What Is Digital Nomading And Why Do People Love (or Hate) It? – Chapter 1

This is chapter 1 of a 15 part series about digital nomading and location independence. To see all of the other chapters, click here!

If you’re interested in learning how to work online and live anywhere then you’ve come to the right place! My goal in writing this is to create the best guide ever written about working online while living anywhere.

I’m excited to share everything that I’ve learned from the last two and a half years of running internet businesses and traveling the world.

This experience has changed the way I view myself, the world, and my life goals. It will likely do the same for you as you embark on your own journey!

Freedom is the simplest gateway to happiness, and I hope this guide will help you increase the level of freedom and happiness in your life!

Feel free to reach out with questions about anything, or ideas on how to improve this guide.

Now, on to the guide! People use the term “digital nomad” to describe two types of people:

  1. People who work online while living a nomadic lifestyle
    1. Nomad: An individual without a permanent home who travels from place to place.
  2. People who work online and are location independent
    1. Location Independent: An individual who is not tied to any one location and is free to live and work from anywhere.
    2. All digital nomads are location independent but not all location independent people are nomadic.

For the purposes of this guide, we will use the first definition.

The Top Five Reasons Why People Love Digital Nomading:

  1. Travel
    1. I have yet to meet anyone who doesn’t enjoy traveling, and nomads travel much more than your average human.
    2. Want to live in Europe? Do it. Want to try sushi in Japan? Go for it.
    3. 76% of Americans want to travel more than they currently do, 85% want to experience new things, and 60% have a list of places they want to see before they die (source). As a digital nomad, travel transitions from a vacation into a lifestyle.
  2. Freedom
    1. If you’re able to live and work from anywhere with WiFi, the level of freedom in your life will skyrocket.
    2. Working remotely means you’ll have much more flexibility than traditional office work because remote companies tend to value output over face time.
    3. Plus, by living outside of your home society, you’ll learn to better understand people, the world at large, and yourself.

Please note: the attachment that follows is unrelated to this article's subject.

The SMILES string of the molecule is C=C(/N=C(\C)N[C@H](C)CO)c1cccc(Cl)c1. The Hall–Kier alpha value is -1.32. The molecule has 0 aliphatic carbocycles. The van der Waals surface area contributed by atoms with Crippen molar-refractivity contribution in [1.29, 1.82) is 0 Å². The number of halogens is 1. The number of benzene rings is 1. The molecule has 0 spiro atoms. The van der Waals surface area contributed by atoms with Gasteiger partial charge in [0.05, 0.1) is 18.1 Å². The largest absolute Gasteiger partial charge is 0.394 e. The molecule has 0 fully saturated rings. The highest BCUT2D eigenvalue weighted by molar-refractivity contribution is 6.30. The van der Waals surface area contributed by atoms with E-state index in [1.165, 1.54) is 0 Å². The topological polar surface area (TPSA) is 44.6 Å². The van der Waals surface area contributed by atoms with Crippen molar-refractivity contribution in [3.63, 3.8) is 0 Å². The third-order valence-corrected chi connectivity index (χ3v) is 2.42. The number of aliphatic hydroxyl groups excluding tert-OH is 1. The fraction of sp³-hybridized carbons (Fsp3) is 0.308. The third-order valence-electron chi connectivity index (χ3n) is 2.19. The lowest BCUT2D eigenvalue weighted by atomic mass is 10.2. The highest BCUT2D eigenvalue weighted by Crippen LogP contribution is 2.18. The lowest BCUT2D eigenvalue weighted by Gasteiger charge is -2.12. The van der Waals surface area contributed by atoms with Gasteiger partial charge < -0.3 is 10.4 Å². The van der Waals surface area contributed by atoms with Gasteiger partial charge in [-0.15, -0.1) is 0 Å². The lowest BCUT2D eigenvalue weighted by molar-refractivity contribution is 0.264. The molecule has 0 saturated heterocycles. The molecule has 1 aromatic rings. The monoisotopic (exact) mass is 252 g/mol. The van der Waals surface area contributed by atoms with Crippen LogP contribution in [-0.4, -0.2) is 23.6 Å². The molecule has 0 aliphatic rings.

3. Adventure
    1. Traveling is one of the most straightforward ways to increase the amount of adventure in your life.
    2. Nomading will expose you to new people, cultures, foods, and experiences. Without any extra effort, you will repeatedly step out of your comfort zone, even when doing simple things like buying groceries.
  4. Work-Life Balance
    1. A core premise of remote work is that both productivity and quality of life increase when people can work when and where they want.
  5. Cheap Living
    1. Until you experience it firsthand, it’s hard to picture how phenomenal life can be in an exotic country on a budget of $1k-1.5k per month.
    2. There are reasons many people never return from popular nomad places such as Bali, Chiang Mai, and Medellin: the cost and quality of living are hard to beat
    3. Here is a list of the cheapest places to live as a digital nomad from NomadList.

Top Three Reasons Why People Don’t Love Nomading:

  1. Isolation and Loneliness
    1. This seems to be the number one reason people stop nomading. If you’re wandering from place to place, it’s harder to build deep relationships.
      1. Nomads who crave community counter this by traveling slower or joining a travel program like Remote Year.
  2. Not As Glamorous As It Looks On Instagram
    1. If you look at #digitalnomad on Instagram, you might think most digital nomads are sipping coconuts on the beach all day—this isn’t true.
    2. Don’t let travel influencers fool you by glorifying the lifestyle to build larger followings.
    3. It’s not far-fetched to create enough passive income to retire on a beach somewhere, but the vast majority of nomads are not living a four-hour work week lifestyle.
    4. Yes, you can live in cool places and increase your quality of life. But most nomads (including myself) spend significant time sitting in front of their computers like everyone else.
  3. Won’t Necessarily Solve Your Problems
    1. You shouldn’t view nomading as the magic pill to fix your life—it will change your surroundings, which will shift your perspective on life. While some of your problems may be fixed, you’ll start to encounter new ones.
    2. One of the fastest routes to personal development is through long-term travel. If you’ve ever gone through a life-changing event, it’s not an easy journey. Being a digital nomad will test you in ways you’ve never experienced.

Keep Reading: Click here to read Chapter 2: How to Make Money From Anywhere.